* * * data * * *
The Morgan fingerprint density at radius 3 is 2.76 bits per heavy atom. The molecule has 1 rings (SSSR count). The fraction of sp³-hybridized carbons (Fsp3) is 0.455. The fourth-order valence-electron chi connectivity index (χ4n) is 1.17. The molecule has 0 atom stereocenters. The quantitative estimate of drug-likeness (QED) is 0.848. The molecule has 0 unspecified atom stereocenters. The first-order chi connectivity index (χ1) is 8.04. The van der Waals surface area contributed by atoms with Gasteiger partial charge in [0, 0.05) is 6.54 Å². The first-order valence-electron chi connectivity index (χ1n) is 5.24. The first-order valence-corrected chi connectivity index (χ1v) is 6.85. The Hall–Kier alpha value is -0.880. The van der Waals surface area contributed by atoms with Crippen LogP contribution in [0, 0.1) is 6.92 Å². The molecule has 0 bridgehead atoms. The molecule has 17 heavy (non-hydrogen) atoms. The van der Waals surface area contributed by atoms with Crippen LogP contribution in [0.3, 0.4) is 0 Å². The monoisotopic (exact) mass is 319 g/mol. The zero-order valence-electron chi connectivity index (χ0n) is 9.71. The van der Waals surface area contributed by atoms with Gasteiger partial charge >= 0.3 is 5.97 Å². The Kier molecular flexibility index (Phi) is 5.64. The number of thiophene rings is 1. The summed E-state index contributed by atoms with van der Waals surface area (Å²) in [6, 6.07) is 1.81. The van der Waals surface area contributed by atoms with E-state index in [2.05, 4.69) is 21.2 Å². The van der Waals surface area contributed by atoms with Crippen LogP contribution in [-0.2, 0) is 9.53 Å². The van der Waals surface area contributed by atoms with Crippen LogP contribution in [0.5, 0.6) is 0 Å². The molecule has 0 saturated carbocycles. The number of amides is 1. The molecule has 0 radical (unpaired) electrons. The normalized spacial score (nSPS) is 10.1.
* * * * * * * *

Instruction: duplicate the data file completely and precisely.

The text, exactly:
The Morgan fingerprint density at radius 3 is 2.76 bits per heavy atom. The molecule has 1 rings (SSSR count). The fraction of sp³-hybridized carbons (Fsp3) is 0.455. The fourth-order valence-electron chi connectivity index (χ4n) is 1.17. The molecule has 0 atom stereocenters. The quantitative estimate of drug-likeness (QED) is 0.848. The molecule has 0 unspecified atom stereocenters. The first-order chi connectivity index (χ1) is 8.04. The van der Waals surface area contributed by atoms with Gasteiger partial charge in [0, 0.05) is 6.54 Å². The first-order valence-electron chi connectivity index (χ1n) is 5.24. The first-order valence-corrected chi connectivity index (χ1v) is 6.85. The Hall–Kier alpha value is -0.880. The van der Waals surface area contributed by atoms with Crippen LogP contribution in [0, 0.1) is 6.92 Å². The molecule has 0 bridgehead atoms. The molecule has 17 heavy (non-hydrogen) atoms. The van der Waals surface area contributed by atoms with Crippen LogP contribution in [0.3, 0.4) is 0 Å². The monoisotopic (exact) mass is 319 g/mol. The zero-order valence-electron chi connectivity index (χ0n) is 9.71. The van der Waals surface area contributed by atoms with Gasteiger partial charge >= 0.3 is 5.97 Å². The Kier molecular flexibility index (Phi) is 5.64. The number of thiophene rings is 1. The summed E-state index contributed by atoms with van der Waals surface area (Å²) in [6, 6.07) is 1.81. The van der Waals surface area contributed by atoms with E-state index in [2.05, 4.69) is 21.2 Å². The van der Waals surface area contributed by atoms with Crippen LogP contribution in [-0.2, 0) is 9.53 Å². The van der Waals surface area contributed by atoms with Crippen LogP contribution in [0.5, 0.6) is 0 Å². The molecule has 0 saturated carbocycles. The number of amides is 1. The molecule has 0 radical (unpaired) electrons. The normalized spacial score (nSPS) is 10.1.